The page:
This video was recorded with AngularJS 1.0.x and transculsion has changed in newer versions of Angular. When you run this code with AngularJS 1.2.x, you will notice that the transcluded markup completely replaces the contents of the element with the
ng-transclude attribute. In previous versions, the transcluded markup would be appended.
Uh oh. Transclusion? What the heck? It's a big word, but it is actually a very simple concept. In this episode John shows you how transclusion is used in your AngularJS directives...
John Lindquist: So what happens when you have a customer directive, its component, say, call it "panel" and then you put something like a "button" inside of your customer component. You haven't defined it yet, but your button look like that.
Once we define our directive, if it's a directive that we give a template, we call this panel return and strict to element. Then, you've got a template of "div" with a class of panel and this is a panel component..."Grey component."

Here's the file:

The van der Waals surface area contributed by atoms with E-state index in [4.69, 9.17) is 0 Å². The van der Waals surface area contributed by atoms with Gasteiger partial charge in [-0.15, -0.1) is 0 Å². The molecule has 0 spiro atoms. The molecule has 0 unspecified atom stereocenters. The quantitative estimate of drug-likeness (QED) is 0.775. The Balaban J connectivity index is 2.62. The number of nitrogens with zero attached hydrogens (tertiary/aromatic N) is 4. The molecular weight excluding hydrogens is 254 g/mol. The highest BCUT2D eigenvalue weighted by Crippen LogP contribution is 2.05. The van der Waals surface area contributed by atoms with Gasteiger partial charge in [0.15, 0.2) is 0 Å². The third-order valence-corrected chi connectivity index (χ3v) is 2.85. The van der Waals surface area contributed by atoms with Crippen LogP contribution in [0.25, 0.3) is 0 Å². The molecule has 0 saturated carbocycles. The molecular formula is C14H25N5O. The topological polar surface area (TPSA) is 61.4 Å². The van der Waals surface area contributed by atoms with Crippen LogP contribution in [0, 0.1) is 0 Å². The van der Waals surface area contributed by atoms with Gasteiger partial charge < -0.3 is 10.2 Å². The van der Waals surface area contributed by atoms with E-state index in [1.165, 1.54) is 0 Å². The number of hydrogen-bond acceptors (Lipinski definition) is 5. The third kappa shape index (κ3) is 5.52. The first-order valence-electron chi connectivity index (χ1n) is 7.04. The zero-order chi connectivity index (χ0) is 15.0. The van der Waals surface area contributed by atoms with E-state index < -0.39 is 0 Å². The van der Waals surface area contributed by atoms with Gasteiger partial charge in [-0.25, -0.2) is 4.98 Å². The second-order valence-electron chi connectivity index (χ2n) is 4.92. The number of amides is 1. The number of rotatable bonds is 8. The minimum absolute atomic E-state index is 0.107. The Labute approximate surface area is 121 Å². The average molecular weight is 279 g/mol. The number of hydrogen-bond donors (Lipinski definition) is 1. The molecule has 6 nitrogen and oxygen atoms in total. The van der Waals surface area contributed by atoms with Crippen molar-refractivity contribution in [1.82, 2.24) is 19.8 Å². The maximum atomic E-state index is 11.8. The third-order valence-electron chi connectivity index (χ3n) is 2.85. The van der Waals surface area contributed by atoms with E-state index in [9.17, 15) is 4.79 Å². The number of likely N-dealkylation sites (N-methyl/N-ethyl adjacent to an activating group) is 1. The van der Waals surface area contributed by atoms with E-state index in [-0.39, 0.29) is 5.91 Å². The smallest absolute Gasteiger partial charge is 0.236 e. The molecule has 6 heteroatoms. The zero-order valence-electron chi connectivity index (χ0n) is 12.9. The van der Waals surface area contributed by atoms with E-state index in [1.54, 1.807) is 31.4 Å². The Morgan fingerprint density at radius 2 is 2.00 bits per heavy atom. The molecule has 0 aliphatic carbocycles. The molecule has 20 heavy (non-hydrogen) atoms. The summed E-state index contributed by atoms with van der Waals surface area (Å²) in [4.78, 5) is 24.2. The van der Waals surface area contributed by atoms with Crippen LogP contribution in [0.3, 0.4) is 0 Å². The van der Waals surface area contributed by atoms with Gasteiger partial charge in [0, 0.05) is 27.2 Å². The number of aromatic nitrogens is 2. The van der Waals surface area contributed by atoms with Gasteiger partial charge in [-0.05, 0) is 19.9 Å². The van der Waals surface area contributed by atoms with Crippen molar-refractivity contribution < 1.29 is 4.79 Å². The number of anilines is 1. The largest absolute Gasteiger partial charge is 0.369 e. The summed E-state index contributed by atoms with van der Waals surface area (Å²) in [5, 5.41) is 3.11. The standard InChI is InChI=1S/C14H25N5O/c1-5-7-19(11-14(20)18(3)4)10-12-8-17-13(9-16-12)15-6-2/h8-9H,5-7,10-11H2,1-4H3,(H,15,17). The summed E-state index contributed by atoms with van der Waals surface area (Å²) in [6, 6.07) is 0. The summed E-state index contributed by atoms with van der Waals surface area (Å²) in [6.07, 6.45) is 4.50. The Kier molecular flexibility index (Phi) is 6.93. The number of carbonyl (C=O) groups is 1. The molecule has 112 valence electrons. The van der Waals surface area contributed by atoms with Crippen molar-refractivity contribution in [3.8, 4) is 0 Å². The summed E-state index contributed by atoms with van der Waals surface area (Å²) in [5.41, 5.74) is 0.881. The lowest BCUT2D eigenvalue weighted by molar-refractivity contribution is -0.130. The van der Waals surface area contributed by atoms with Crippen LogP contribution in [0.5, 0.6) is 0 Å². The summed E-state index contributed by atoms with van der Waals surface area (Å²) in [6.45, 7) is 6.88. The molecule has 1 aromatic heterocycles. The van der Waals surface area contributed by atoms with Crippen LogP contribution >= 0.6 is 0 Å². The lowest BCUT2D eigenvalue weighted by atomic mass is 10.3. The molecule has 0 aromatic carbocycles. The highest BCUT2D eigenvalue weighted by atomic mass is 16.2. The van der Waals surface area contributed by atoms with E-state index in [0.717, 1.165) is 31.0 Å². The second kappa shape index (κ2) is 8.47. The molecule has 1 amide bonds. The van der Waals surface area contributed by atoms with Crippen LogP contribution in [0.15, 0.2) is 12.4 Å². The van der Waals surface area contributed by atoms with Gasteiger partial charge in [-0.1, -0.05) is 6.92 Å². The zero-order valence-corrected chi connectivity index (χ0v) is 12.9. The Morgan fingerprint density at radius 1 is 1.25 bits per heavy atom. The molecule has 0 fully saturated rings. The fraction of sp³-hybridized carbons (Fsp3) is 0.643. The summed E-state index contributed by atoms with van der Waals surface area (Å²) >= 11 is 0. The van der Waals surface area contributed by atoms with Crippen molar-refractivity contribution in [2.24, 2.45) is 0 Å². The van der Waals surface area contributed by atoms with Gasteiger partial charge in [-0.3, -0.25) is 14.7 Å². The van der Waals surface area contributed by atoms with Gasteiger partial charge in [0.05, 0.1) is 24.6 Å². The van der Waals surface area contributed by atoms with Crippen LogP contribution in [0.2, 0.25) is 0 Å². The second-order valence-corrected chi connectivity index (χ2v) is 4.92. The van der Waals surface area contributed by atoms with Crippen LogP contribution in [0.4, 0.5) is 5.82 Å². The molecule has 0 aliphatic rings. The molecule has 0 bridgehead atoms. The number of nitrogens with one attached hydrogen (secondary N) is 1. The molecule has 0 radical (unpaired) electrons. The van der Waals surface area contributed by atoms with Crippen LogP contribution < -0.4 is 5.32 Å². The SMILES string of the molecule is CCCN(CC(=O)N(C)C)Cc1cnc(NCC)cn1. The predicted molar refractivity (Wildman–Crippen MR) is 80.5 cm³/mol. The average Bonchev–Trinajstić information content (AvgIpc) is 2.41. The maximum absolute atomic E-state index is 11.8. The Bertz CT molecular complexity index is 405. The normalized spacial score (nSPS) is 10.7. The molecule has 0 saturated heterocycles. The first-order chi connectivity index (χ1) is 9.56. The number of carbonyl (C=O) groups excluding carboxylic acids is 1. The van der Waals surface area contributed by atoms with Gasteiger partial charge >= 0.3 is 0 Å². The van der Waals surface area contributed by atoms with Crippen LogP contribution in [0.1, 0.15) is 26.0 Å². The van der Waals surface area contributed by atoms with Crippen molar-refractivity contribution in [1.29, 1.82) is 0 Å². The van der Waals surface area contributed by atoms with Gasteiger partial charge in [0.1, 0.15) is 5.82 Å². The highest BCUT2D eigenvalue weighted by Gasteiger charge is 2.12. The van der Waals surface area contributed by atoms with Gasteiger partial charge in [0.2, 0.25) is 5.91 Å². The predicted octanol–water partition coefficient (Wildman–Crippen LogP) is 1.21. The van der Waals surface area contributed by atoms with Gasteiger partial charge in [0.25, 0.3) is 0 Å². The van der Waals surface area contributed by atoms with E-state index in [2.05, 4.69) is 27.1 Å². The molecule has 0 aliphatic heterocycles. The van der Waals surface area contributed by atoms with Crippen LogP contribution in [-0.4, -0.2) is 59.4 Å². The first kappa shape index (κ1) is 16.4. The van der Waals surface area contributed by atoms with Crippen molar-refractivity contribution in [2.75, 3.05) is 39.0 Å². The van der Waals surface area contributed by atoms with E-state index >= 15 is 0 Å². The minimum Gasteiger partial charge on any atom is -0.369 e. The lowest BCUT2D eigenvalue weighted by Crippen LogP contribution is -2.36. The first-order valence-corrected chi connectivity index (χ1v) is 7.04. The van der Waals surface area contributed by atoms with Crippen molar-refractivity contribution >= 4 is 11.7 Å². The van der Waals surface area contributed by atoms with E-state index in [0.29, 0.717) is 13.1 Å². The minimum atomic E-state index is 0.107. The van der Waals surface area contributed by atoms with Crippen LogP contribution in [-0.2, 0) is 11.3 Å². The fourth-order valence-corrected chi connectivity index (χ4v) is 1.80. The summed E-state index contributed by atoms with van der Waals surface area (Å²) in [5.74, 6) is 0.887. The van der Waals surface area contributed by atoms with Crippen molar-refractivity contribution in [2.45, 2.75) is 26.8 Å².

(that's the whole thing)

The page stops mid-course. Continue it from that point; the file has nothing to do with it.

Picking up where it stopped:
If we are refreshing here, you can see that it has rendered out our template, yet our button that we defined in here, is completely disappeared because the template has pretty much overwritten and destroyed the content that was in there.
If you want that content to be carried over from the "DOM" into your "directive," what you need to do is set up something called "Transclusion." It's a very funky name for actually a pretty simple concept. You say "transclude true," I like to say it's going to yank this and basically, copy and paste it into wherever you design "NG Transclude."
If you say NG transclude on this element, it's going to append it into that div. It's taking it from the inside of where we defined it, basically, copied and pasted and dropped it into our component because we set transclude there and then added transclude to our element.
This is a pretty common scenario, as far as making your html markup very descriptive and declarative of what is going on. You probably run into this scenario quite a bit, and it's really easy to use.
There are some pretty advance cases around transclusion...That we will get into, like compiling phase and things like that. We will talk more about that as we get into our advance stuff. But for right now, this is pretty simple, so go ahead and start using it.